“Natalie” at home.

I Just Won a World Press Photo Award and a POYi, But I’m Not Celebrating

A documentary project about social issues is worth nothing if it doesn’t improve the lives of its subjects

Tim Matsui
Mar 11, 2015 · 13 min read

Lisa, the night I met her through law enforcement. I followed up with her about a month later, beginning a journalistic relationship that continues today.

Awards Are Good, Measurable Change Is Better

Lisa is one of two subjects in The Long Night. She was turned out by a pimp at age 13 and now struggles with heroin addiction. Here, she relaxes in a blanket at the Genesis Project, a drop-in center designed to give street sex-workers some place to go that isn’t jail where they can rest and they have access to services to help them leave the “Life.”
Left: Deputy Conner (left) talks with Lisa and Denise Sams(staff) and Ladedria Stallworth Griffith (staff), at the Genesis Project in Seatac, just south of Seattle, WA. Deputy Conner established Genesis Project with two fellow deputies, Brian Taylor and Joel Banks, when he realized he was not meeting the needs of street sex-workers by repeatedly arresting them. Right: Lisa relaxes in a robe with some food shortly after arriving at the Genesis Project.
Left: Ladedria (staff, at left) talks with a sex worker, center, and an unknown volunteer at right. Right: Deputy Conner, in civilian clothes, works closely with Genesis Project staff to give sex street workers feasible alternatives to prostitution. The pilot project, along with a couple other drop-in and long-term facilities in the Seattle area, have seen success. The film and the engagement program associated with Leaving The Life endorses establishment of similar centers in other American cities.
Detective Taylor, left, and Detective Frazier, right, interview a sex worker to determine her situation and if she’d be a good candidate for the drop in center.

What Is Domestic Minor Sex Trafficking?

“Natalie” is one of two girls whose story is told in Leaving The Life. Natalie ran away from her home in a suburb of Seattle aged 15. Within 48-hours she’d been turned out on to the street by a pimp. Her services were advertised on internet sites and her pimp — who is now in prison — would drive her to meet clients. Some of the clients her pimp took her to were in the greek system at the University of Washington, young men barely older than herself.
Childhood photographs of Natalie in the family home make it clear that she was just an ordinary kid. Natalie had a settled upbringing. When she ran away from home, “recruiters” and pimps exploited her relative naiveté. Natalie says it wasn’t long before the sexual abuse from clients and physical and psychological abuse from her pimp “broke her.”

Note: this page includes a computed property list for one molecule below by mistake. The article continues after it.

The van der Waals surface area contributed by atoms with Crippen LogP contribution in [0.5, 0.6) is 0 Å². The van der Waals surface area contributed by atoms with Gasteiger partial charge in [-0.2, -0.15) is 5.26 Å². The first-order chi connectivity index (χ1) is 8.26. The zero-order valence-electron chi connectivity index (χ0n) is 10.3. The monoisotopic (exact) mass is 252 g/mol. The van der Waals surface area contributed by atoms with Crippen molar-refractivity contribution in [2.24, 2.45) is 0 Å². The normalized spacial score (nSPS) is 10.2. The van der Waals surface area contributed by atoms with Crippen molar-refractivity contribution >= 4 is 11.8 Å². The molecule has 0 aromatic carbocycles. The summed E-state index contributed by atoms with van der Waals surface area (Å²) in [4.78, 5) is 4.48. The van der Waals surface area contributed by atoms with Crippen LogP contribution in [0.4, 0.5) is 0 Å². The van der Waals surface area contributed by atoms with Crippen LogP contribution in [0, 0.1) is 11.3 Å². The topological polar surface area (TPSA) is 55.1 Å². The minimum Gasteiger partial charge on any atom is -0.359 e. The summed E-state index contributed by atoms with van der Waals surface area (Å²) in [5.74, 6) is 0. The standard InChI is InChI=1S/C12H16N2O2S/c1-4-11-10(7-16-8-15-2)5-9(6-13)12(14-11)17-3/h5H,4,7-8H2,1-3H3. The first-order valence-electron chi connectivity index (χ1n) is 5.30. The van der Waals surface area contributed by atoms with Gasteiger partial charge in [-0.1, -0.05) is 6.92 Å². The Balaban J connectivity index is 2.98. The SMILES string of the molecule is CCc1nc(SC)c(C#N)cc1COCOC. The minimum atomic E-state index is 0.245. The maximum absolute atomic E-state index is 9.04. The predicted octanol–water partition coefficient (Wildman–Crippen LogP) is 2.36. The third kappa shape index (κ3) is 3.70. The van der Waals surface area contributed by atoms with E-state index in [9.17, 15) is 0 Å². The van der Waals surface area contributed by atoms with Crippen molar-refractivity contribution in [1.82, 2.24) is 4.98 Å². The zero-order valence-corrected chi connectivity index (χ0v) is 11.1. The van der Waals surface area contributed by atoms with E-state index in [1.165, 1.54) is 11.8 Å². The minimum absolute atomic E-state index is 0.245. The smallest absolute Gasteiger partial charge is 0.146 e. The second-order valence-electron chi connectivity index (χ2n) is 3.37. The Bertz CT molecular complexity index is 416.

After over three months of being pimped out, “Natalie” was arrested with her pimp during a hotel sting operation. Her father’s dogged search and the persistence of a vice detective led to the operation. After her arrest, so successful was her pimp’s manipulation that Natalie insisted he was a good man, that she loved him, and her parents would like him. It was months before she started to see how he’d used her.
Released from jail, Lisa has detoxed and is sober. She is taken to a long-term residential facility where she’s given the option to continue her rehabilitation. But the pull of the Life is strong.

From the Photojournalism Community, But Not For It

Seattle police make an arrest of a man caught soliciting a known sex worker. Unfortunately for him, the convicted felon had returned to selling drugs and was carrying a small firearm. The sex buyers I saw soliciting street-based sex work stretched the gamut of society.
Left: Officers monitor websites such as backpage.com that pimps use to advertise sex-workers. If they suspect a young girl is underage, they can arrange a sting operation. Right: As part of a sting operation, deputies arrest a sex-worker in a Seattle area motel. She was not under the age of 18.
Deputy Conner and colleagues, if given reasonable cause, may search a vehicle when detaining a suspect for soliciting the services of sex-workers. At left, Deputy Conner peers at legal pornography in the back seat of a sex-buyer’s car. At right, as a sex-buyer stepped out of the car a 41 gram bag of crack cocaine fell out of his lap. The deputies then had to search his car, finding hundreds of dollars and a small gun.

Complex Stories, Complex Responses

Why My Interest In This Issue?

Lisa, outside her mother’s home, one of the only places she maintains brief sobriety.

The Process

Eighteen of the 5433 of photographs I made over a 52 day period.
Detective Taylor talks to a man arrested, cited, then released for solicitation. He was negotiating price with a sex worker when the police pulled up. He was on his way home from work.


Detective Joel Banks with the Seatac Police Department recalls one of the many stories from his training days. The ghosts stay with him. “It’s a lot to deal with mentally,” Banks said. “You can’t bring it home.”

Fermenting Change

Deputy Conner taking a young woman to the local jail. She was uncooperative and not an ideal candidate for diversion to the drop in center. Sex work is still illegal in Washington state.

Measuring Results

After the trauma of losing a child to uncertainty and brutality on Seattle’s streets, Natalie’s parents Nicole and Tom decided for a fresh start and relocated to a small rural town.

Closing Thoughts

Natalie, now reunited with her family, sits on the porch of the family home with her father Tom.


Perspectives on Visual Storytelling

Thanks to Pete Brook.

Tim Matsui

Written by

Visual journalist and filmmaker specializing in human trafficking, supply chain, food systems, nutrition, and healthcare.



Perspectives on Visual Storytelling